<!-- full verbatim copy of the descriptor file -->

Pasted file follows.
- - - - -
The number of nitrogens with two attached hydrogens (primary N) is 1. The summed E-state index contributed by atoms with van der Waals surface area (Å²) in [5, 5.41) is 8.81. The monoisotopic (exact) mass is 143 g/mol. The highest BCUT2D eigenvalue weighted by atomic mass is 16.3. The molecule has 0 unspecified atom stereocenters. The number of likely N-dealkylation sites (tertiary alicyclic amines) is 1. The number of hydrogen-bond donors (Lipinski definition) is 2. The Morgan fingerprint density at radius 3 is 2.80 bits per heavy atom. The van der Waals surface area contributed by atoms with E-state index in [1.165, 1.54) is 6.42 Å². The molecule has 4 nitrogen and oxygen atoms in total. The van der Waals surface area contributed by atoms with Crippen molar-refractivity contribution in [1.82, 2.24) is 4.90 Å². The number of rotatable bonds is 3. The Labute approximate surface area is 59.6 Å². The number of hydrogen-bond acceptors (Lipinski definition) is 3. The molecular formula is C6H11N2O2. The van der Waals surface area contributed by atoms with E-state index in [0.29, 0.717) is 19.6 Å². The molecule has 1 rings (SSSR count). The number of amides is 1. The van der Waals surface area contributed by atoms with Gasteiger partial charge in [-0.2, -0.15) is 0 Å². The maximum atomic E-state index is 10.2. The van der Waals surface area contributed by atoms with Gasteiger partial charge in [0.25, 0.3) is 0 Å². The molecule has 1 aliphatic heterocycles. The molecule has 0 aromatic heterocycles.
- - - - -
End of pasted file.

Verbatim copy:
The number of nitrogens with two attached hydrogens (primary N) is 1. The summed E-state index contributed by atoms with van der Waals surface area (Å²) in [5, 5.41) is 8.81. The monoisotopic (exact) mass is 143 g/mol. The highest BCUT2D eigenvalue weighted by atomic mass is 16.3. The molecule has 0 unspecified atom stereocenters. The number of likely N-dealkylation sites (tertiary alicyclic amines) is 1. The number of hydrogen-bond donors (Lipinski definition) is 2. The Morgan fingerprint density at radius 3 is 2.80 bits per heavy atom. The van der Waals surface area contributed by atoms with E-state index in [1.165, 1.54) is 6.42 Å². The molecule has 4 nitrogen and oxygen atoms in total. The van der Waals surface area contributed by atoms with Crippen molar-refractivity contribution in [1.82, 2.24) is 4.90 Å². The number of rotatable bonds is 3. The Labute approximate surface area is 59.6 Å². The number of hydrogen-bond acceptors (Lipinski definition) is 3. The molecular formula is C6H11N2O2. The van der Waals surface area contributed by atoms with E-state index in [0.29, 0.717) is 19.6 Å². The molecule has 1 rings (SSSR count). The number of amides is 1. The van der Waals surface area contributed by atoms with Gasteiger partial charge in [-0.2, -0.15) is 0 Å². The maximum atomic E-state index is 10.2. The van der Waals surface area contributed by atoms with Gasteiger partial charge in [0.25, 0.3) is 0 Å². The molecule has 1 aliphatic heterocycles. The molecule has 0 aromatic heterocycles.